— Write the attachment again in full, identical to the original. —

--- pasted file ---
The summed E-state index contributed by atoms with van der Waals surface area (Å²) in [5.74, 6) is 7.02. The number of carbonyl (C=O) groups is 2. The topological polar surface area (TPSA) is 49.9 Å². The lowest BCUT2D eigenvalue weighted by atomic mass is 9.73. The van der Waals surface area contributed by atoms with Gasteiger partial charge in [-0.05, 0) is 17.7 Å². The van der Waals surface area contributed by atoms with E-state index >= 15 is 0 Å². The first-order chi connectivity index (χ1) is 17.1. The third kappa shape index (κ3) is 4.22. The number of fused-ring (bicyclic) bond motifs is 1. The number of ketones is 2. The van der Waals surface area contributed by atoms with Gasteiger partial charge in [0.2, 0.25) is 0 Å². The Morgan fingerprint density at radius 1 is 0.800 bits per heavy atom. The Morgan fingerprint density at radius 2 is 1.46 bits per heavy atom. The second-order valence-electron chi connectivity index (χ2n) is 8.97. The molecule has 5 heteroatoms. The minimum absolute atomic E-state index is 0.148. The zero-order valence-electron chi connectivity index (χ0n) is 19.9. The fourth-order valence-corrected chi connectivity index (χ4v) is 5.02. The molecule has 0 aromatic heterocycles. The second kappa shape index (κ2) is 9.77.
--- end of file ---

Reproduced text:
The summed E-state index contributed by atoms with van der Waals surface area (Å²) in [5.74, 6) is 7.02. The number of carbonyl (C=O) groups is 2. The topological polar surface area (TPSA) is 49.9 Å². The lowest BCUT2D eigenvalue weighted by atomic mass is 9.73. The van der Waals surface area contributed by atoms with Gasteiger partial charge in [-0.05, 0) is 17.7 Å². The van der Waals surface area contributed by atoms with E-state index >= 15 is 0 Å². The first-order chi connectivity index (χ1) is 17.1. The third kappa shape index (κ3) is 4.22. The number of fused-ring (bicyclic) bond motifs is 1. The number of ketones is 2. The van der Waals surface area contributed by atoms with Gasteiger partial charge in [0.2, 0.25) is 0 Å². The Morgan fingerprint density at radius 1 is 0.800 bits per heavy atom. The Morgan fingerprint density at radius 2 is 1.46 bits per heavy atom. The second-order valence-electron chi connectivity index (χ2n) is 8.97. The molecule has 5 heteroatoms. The minimum absolute atomic E-state index is 0.148. The zero-order valence-electron chi connectivity index (χ0n) is 19.9. The fourth-order valence-corrected chi connectivity index (χ4v) is 5.02. The molecule has 0 aromatic heterocycles. The second kappa shape index (κ2) is 9.77.